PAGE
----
Federer Disputes Kyrgios On Chat Controversy

Roger Federer is pressing the mute button on future chair umpire chats with Nick Kyrgios.

The second-ranked Swiss, who will square off against Kyrgios in the US Open third round, disputed the motivational chat chair umpire Mohamed Lahyani had with Kyrgios today as unfair.

In the third game of the second set of Kyrgios’ US Open second-round win over Pierre-Hugues Herbert, Lahyani climbed down from the chair to check on Kyrgios’ condition—and encouraged the apathetic Aussie to exert more effort or he might need to take action.

After the match, Kyrgios dismissed the chat as much ado about nothing asserting Lahyani’s words had no impact on his performance.

“I’m not sure it was encouragement,” Kyrgios said. “He said he liked me. I’m not sure if that was encouragement. He just said that it’s not a good look.

“Look, I wasn’t feeling good. I know what I was doing out there wasn’t good. I wasn’t really listening to him, but I knew it wasn’t a good look. It didn’t help me at all. Like, I was down 5-2. If it was 3-0, and maybe if I would have come back and won six games in a row, fair enough. Didn’t help me at all.”

Lahyani, known as one of the more thorough and personable umpires in the game, was criticized by some on social media for over-stepping chair umpire duties.

ESPN analyst Darren Cahill, who coaches world No. 1 Simona Halep, said he would have been fuming if he was Herbert’s coach seeing Kyrgios receiving a pep talk from the chair.

Herbert called Lahyani “a really good umpire” and said “I think he cares for Nick…he cares for the show,” but said it is not the chair umpire’s job to motivate players.

“No, I don’t at all. I don’t think he has to go down and take the position of a coach, like you see on the WTA Tour,” Herbert said. “I don’t know yet if it would have changed something. I just know he doesn’t have to do that.”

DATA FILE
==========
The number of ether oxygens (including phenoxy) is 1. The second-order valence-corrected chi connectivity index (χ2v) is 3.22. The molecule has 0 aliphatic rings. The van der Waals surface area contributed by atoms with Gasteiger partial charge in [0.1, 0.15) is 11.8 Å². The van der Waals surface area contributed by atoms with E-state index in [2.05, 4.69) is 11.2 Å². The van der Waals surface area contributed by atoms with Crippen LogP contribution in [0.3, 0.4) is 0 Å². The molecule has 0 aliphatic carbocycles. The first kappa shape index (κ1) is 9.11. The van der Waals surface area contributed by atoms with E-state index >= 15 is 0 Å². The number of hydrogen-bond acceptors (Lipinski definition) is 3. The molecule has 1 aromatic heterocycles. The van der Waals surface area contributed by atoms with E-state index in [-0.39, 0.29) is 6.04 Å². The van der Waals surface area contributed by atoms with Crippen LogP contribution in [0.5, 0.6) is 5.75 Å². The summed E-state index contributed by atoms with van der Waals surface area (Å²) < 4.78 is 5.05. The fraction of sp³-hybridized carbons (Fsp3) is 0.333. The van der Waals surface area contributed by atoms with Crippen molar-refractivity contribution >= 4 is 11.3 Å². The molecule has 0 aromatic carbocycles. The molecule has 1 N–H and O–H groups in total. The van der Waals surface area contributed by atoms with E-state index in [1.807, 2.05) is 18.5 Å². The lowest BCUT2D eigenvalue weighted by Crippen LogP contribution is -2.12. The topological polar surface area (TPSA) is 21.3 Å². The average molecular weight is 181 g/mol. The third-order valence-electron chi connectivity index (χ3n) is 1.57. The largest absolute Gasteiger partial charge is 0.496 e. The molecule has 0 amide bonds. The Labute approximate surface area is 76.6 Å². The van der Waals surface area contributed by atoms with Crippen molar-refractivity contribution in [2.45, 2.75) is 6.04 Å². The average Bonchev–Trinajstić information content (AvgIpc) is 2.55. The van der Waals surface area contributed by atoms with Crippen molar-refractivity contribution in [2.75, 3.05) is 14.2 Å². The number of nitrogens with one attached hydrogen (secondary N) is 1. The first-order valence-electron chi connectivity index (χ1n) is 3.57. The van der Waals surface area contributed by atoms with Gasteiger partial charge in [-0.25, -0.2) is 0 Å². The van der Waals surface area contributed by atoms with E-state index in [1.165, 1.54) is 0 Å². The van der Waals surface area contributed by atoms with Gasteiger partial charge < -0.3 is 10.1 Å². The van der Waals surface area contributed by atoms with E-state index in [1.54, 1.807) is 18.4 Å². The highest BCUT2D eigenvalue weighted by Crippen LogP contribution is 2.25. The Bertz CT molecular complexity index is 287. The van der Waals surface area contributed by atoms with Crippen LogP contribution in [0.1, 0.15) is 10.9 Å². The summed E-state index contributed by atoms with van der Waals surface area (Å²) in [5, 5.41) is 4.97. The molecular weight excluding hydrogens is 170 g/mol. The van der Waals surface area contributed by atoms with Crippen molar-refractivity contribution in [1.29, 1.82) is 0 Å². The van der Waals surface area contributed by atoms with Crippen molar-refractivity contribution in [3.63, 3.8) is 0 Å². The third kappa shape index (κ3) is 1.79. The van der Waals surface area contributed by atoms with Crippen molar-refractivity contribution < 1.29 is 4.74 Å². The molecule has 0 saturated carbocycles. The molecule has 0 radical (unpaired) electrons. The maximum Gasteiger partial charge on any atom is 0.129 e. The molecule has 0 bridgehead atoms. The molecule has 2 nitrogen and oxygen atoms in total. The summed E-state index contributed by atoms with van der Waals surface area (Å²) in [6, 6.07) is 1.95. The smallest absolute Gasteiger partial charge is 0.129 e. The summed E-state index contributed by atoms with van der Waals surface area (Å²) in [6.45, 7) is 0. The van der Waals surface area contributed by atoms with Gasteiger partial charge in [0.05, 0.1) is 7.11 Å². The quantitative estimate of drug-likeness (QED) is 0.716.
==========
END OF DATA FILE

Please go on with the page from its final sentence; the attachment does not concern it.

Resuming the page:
Asked his reaction to the incident, Federer said flatly “it won’t happen again. I think everybody knows that.”

The five-time US Open champion said while Lahyani’s intentions were good, the chair umpire has no business engaging a player in discussion because “it’s a conversation. Conversations can change your mindset.”

“It’s not the umpire’s role to go down from the chair,” Federer said. “But I get what he was trying to do. He behaves the way he behaves. You as an umpire take a decision on the chair, do you like it or don’t you like it.

“But you don’t go and speak like that, in my opinion. I don’t know what he said. I don’t care what he said. It was not just about How are you feeling? Oh, I’m not feeling so well. Go back up to the chair. He was there for too long. It’s a conversation. Conversations can change your mindset. It can be a physio, a doctor, an umpire for that matter. That’s why it won’t happen again. I think everybody knows that.”

US Open tournament referee Brian Earley said in a statement Lahyani came out of the chair because of “the noise level in the stadium during the changeover to make sure he could communicate effectively with Kyrgios. Lahyani was concerned that Kyrgios might need medical attention… At the next changeover, Kyrgios down 1-4, received treatment from the physio.”

The US Open did not announce any sanctions against Lahyani. Kygrios, who was once fined for lack of effort in Shanghai, said the veteran chair umpire should not be sanctioned.

“I don’t believe that he deserves it,” Kyrgios said. “I mean, the umpire in Shanghai didn’t cop any backlash. It happened to me in Cincinnati two weeks ago against Del Potro, the exact same thing happened. I wasn’t putting forth my best performance.

“I did the same today. The umpire was like, Nick, you can’t be doing this. It’s a bad look. Same thing happened there. I’d be disappointed, yeah, for sure.”

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